Florida Atlantic University's first student-run news source.


Florida Atlantic University's first student-run news source.


Florida Atlantic University's first student-run news source.


Homecoming virgin

When my boss stuck me in charge of this special homecoming issue, I knew it could only mean one thing: I was about to lose my homecoming virginity.

Despite being 27, I’d never bothered to attend a homecoming event before. So, to cover this year’s Homecoming Week for the UP, I decided to personally find out what the fuss was about.

Some events proved lame and under-attended, but others I plan to attend again next year.

My biggest disappointment was learning that FAU’s second-biggest 2009 Homecoming expense was $15,000 worth of seemingly nonexistent advertising. The only big advertising effort I noticed — “Homecoming Week is here” signs all over campus — told possible participants nothing, and FAU’s official Homecoming Web site didn’t even include event descriptions. A better-spent $15,000 could have gotten more homecoming virgins and apathetic Owls involved in the tradition of homecoming.

The worst-attended event — budgeted $7,500 — had to be the Homecoming Ball on Oct. 24. I wasn’t even allowed in.

According to Homecoming Director Julie Dias, it was a “semi-formal” event. No dress code was mentioned on the Homecoming site or Facebook group, though, so I showed up in dressed-up jeans.
“They could’ve put it on the flyer for dress code or something, because I looked and it wasn’t there,” said Austin, a junior in jeans who did not give his last name after he too was denied entrance.

Only 200 students attended the ball, according to the Student Involvement & Leadership Office. Dias bragged that that’s nearly twice as many as last year. But considering that 400 tickets were available — and free for students — that seems a waste of $3,750.

On Oct. 25, I checked out the third annual 5K Fun Run, which I expected few students to care about. But according to Race Director Katie Roberts of the Department of Campus Recreation, about 260 runners participated — and most were students.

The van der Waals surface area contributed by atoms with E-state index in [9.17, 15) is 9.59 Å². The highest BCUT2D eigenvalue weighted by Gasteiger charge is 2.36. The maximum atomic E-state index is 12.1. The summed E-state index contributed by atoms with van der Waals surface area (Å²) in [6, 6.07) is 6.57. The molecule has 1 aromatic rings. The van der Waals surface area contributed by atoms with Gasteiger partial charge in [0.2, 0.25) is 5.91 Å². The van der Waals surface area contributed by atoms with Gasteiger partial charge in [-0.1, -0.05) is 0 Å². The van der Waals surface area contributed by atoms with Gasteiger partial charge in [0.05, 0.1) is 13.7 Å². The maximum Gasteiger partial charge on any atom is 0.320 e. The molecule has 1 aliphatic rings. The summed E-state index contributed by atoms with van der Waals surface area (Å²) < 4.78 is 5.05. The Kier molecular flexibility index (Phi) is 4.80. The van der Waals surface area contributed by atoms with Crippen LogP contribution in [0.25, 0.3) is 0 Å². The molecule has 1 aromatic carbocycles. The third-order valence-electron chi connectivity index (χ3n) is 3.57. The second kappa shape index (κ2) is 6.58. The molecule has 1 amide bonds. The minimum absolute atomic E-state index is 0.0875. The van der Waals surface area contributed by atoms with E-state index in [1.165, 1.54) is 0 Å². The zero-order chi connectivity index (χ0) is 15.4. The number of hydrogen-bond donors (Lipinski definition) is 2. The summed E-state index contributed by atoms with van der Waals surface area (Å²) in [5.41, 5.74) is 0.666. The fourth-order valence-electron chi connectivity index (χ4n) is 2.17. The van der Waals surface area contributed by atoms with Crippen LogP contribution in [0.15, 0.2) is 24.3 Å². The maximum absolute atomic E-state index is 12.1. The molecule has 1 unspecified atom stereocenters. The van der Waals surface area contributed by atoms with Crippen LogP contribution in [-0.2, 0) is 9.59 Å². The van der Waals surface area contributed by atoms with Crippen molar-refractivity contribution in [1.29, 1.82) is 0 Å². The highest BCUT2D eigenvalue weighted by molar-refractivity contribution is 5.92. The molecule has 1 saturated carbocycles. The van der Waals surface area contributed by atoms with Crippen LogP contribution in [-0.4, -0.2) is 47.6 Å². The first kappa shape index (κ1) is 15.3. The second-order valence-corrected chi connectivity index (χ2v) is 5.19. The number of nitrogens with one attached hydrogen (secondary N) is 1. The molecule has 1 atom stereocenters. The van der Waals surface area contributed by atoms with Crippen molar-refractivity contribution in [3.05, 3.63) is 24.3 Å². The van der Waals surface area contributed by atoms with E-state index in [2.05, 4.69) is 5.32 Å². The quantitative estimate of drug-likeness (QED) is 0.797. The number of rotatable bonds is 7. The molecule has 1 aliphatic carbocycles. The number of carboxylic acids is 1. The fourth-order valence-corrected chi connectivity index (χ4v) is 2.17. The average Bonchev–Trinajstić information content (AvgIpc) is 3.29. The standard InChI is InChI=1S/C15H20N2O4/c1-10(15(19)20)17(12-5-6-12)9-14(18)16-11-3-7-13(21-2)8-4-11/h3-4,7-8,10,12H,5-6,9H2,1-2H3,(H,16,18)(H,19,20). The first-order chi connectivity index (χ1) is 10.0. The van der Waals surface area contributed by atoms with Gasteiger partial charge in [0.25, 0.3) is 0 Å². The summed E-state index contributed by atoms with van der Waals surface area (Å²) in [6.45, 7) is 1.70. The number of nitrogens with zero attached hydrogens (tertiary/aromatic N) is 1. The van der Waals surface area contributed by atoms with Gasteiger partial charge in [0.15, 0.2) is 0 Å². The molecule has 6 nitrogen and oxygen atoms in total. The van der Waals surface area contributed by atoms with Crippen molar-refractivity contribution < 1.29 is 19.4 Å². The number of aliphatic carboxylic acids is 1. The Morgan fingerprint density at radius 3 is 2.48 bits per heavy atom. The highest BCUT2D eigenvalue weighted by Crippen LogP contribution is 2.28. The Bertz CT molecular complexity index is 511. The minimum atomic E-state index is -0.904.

By marketing more this year, adding banners and multiple online announcements, Campus Rec earned my vote for best-advertised Homecoming event and nearly tripled the number of participants from last year. And they paid for it out of Campus Rec’s own budget.

My favorite event, however, was the 11th annual Timucua Pageant on Oct. 28. This fashion show/talent show hybrid for both sexes drew at least 1,000 people.

Pageant advertising appeared limited to the dorms, though. Most attendees seemed to have stopped by to see what the loud music was about. I wondered how many more people would’ve enjoyed the pageant if they’d only known of it beforehand.

On Oct. 29, Boca Homecoming Princess Me’Lisa Modestil told the UP that the Homecoming parade drew a smaller crowd than last year. But FAU did wait till the day of the event to e-mail a university-wide announcement about it. The only marketing I noticed before that was a press release — not that students read press releases — and postcards seemingly available only in the Student Union.

Next year, let’s make advertising part of the homecoming tradition so that Homecoming Week 2010 can be money even better spent and hook even more homecoming virgins.

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